Intel Labs, in collaboration with QuTech which is an advanced research centre for quantum computing and quantum internet, has unveiled details about its first cryogenic quantum control chip called “Horse Ridge.”

The “Horse Ridge” chip addresses fundamental challenges in building a quantum system powerful enough to demonstrate quantum practicality: scalability, flexibility and fidelity, Intel said in a statement on Wednesday.

Today, quantum researchers work with just a small number of qubits, using smaller, custom-designed systems surrounded by complex control and interconnect mechanisms.

The “Horse Ridge” chip by intel addresses fundamental challenges in building a quantum system. (Representational Image). Pixabay

“Intel’s Horse Ridge greatly minimizes this complexity. By systematically working to scale to thousands of qubits required for quantum practicality, we’re continuing to make steady progress toward making commercially viable quantum computing a reality in our future,” said Jim Clarke, director of quantum hardware, Intel Labs.

The details were outlined in a research paper released at the “2020 International Solid-State Circuits Conference” (ISSCC) here.

The current bits in computers store information as either 1 or 0, thus limiting the potential to make sense when faced with gigantic volumes of data.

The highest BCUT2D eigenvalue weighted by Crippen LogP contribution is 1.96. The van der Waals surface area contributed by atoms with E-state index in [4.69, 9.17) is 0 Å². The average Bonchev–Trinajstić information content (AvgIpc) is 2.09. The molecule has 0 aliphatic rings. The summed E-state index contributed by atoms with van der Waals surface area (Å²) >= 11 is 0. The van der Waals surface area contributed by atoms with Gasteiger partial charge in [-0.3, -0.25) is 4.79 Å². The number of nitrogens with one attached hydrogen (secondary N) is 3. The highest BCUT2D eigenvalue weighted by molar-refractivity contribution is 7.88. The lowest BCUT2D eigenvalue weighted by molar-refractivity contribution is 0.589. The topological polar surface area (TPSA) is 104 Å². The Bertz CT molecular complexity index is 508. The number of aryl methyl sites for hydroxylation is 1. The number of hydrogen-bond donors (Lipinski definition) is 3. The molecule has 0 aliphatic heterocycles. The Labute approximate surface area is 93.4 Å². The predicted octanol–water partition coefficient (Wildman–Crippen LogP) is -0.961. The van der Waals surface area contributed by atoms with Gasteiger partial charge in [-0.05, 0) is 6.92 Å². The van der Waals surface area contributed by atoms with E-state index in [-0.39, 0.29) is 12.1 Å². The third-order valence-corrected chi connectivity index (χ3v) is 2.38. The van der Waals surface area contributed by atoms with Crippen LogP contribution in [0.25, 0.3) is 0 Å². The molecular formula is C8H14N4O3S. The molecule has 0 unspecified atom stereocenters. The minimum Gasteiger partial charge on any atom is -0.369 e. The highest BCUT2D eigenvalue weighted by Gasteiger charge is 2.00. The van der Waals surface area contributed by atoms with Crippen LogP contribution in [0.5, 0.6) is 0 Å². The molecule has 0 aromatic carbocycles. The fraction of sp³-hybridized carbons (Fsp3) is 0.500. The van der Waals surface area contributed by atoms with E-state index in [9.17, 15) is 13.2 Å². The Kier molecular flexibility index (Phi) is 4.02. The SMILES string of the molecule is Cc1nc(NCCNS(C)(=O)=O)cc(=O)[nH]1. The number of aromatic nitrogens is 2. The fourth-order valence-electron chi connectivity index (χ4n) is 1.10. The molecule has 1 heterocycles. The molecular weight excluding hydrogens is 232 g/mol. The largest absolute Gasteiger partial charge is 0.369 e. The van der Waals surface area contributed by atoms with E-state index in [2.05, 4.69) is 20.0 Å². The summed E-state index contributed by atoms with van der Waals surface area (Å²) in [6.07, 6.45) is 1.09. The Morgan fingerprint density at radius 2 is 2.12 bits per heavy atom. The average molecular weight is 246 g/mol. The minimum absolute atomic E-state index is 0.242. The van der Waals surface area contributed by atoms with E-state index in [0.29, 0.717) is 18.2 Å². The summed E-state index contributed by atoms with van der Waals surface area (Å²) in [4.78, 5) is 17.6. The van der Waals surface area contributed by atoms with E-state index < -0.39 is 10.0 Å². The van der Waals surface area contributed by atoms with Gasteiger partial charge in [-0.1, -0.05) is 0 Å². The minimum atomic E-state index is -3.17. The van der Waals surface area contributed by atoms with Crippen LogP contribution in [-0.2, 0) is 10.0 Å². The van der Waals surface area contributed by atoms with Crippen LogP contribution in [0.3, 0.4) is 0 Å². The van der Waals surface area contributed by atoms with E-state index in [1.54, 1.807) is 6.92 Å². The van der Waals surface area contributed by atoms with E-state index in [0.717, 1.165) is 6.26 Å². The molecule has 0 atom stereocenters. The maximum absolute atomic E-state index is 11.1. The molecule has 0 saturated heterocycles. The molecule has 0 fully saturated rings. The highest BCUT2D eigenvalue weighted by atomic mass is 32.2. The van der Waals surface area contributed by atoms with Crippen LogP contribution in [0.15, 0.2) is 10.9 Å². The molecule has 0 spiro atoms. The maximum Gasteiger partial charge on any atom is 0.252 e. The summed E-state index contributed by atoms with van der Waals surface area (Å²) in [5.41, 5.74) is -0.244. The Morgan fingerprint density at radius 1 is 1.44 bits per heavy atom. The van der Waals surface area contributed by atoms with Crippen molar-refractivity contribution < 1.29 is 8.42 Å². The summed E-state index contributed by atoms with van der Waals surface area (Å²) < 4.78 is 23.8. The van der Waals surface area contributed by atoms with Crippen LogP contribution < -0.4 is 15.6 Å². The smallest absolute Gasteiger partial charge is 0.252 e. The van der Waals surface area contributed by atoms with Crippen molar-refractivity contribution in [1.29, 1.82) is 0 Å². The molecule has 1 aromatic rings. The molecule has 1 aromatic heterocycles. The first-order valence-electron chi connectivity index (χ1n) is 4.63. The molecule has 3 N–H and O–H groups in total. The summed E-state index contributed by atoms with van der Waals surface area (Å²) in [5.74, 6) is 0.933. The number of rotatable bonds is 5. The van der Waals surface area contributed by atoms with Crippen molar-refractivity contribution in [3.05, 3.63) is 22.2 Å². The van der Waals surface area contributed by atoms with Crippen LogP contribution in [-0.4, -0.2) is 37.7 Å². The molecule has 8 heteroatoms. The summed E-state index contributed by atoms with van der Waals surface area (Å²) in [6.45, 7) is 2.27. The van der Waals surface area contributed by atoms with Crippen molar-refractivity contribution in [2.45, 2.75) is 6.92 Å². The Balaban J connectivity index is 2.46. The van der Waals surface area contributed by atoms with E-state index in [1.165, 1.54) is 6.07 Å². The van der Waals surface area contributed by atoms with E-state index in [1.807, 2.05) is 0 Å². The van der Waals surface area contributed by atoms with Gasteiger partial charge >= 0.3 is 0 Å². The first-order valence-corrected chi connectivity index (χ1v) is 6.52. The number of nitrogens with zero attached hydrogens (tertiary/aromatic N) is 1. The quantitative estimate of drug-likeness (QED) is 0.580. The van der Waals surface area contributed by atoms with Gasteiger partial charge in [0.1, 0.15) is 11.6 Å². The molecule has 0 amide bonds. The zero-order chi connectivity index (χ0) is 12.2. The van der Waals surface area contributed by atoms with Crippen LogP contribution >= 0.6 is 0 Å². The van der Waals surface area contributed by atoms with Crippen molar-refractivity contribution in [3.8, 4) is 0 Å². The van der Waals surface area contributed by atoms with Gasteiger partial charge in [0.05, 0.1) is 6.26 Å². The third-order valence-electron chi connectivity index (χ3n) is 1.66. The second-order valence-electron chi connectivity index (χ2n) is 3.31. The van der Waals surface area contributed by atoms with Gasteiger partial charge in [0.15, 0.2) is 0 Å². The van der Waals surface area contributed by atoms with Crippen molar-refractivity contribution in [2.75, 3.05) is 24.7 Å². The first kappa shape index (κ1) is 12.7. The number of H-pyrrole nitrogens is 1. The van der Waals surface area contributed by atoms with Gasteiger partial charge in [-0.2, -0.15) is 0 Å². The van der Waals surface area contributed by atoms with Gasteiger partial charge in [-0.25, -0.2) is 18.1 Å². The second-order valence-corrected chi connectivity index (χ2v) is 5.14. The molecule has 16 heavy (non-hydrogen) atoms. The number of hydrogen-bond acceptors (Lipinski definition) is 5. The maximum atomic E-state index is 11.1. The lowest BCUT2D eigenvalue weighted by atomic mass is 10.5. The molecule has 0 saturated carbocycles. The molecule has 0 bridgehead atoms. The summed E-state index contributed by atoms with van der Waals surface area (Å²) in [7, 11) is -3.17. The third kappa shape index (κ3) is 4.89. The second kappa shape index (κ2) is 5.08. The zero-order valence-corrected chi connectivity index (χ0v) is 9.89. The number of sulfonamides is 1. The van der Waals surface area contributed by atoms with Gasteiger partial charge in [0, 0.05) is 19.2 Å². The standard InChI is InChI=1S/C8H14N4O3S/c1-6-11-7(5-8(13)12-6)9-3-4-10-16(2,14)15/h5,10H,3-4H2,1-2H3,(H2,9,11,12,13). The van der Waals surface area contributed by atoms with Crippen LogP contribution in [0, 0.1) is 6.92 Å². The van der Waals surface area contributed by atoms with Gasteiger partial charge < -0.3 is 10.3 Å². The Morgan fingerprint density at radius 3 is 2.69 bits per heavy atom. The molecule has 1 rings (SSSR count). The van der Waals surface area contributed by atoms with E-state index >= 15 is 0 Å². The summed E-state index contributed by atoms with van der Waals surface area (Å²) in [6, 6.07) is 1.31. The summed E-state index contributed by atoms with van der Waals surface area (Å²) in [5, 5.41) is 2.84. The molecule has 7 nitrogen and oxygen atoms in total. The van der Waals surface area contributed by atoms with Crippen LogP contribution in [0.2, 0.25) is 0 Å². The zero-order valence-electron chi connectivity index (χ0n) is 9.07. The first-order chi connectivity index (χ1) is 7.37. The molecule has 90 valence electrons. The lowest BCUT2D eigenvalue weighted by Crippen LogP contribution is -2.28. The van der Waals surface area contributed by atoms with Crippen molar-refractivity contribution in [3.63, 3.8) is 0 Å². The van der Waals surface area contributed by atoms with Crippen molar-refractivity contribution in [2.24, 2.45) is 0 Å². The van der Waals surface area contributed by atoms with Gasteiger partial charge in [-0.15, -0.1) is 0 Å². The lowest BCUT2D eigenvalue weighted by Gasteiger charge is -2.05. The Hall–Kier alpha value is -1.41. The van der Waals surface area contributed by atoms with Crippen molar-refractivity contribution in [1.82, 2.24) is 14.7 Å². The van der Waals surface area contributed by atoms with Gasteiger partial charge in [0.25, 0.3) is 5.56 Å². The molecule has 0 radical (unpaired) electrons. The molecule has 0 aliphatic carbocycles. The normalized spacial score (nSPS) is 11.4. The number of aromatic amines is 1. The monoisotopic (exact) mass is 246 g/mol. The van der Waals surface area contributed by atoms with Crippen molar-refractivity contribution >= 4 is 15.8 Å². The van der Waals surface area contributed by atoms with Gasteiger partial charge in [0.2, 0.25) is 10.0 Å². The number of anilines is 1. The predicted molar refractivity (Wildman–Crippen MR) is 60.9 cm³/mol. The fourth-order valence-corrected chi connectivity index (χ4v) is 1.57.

The computers of the future will not use classical bits but “qubits” which are not limited to binary and can have properties of 0 and 1 simultaneously, thus trying every possible number and sequence simultaneously to unlock vast amounts of data.

A quantum computer can solve complex problems that would otherwise take billions of years for today’s computers to solve. This has massive implications for research in health care, energy, environmental systems, smart materials and more.

Intel’s “Horse Ridge’ greatly simplifies today’s complex control electronics required to operate such a quantum system by using a highly integrated system-on-chip (SoC) for faster setup time, improved qubit performance and efficient scaling to larger qubit counts required for quantum computing to solve practical, real-world applications.

In developing ‘Horse Ridge’, Intel has optimized the multiplexing technology that enables the system to scale and reduce errors. (Representational Image). Pixabay

The integrated SoC design integrates four radio frequency (RF) channels into a single device.

Each channel is able to control up to 32 qubits leveraging “frequency multiplexing”.

Leveraging these four channels, Horse Ridge can potentially control up to 128 qubits with a single device, substantially reducing the number of cables and rack instrumentations previously required.

Increases in qubit count trigger other issues like decline in qubit fidelity and performance.

In developing ‘Horse Ridge’, Intel has optimized the multiplexing technology that enables the system to scale and reduce errors.

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Horse Ridge can cover a wide frequency range, enabling control of both superconducting qubits (known as transmons) and spin qubits, said the company.

QuTech is a partnership between TU Delft and TNO (Netherlands Organization for Applied Scientific Research). (IANS)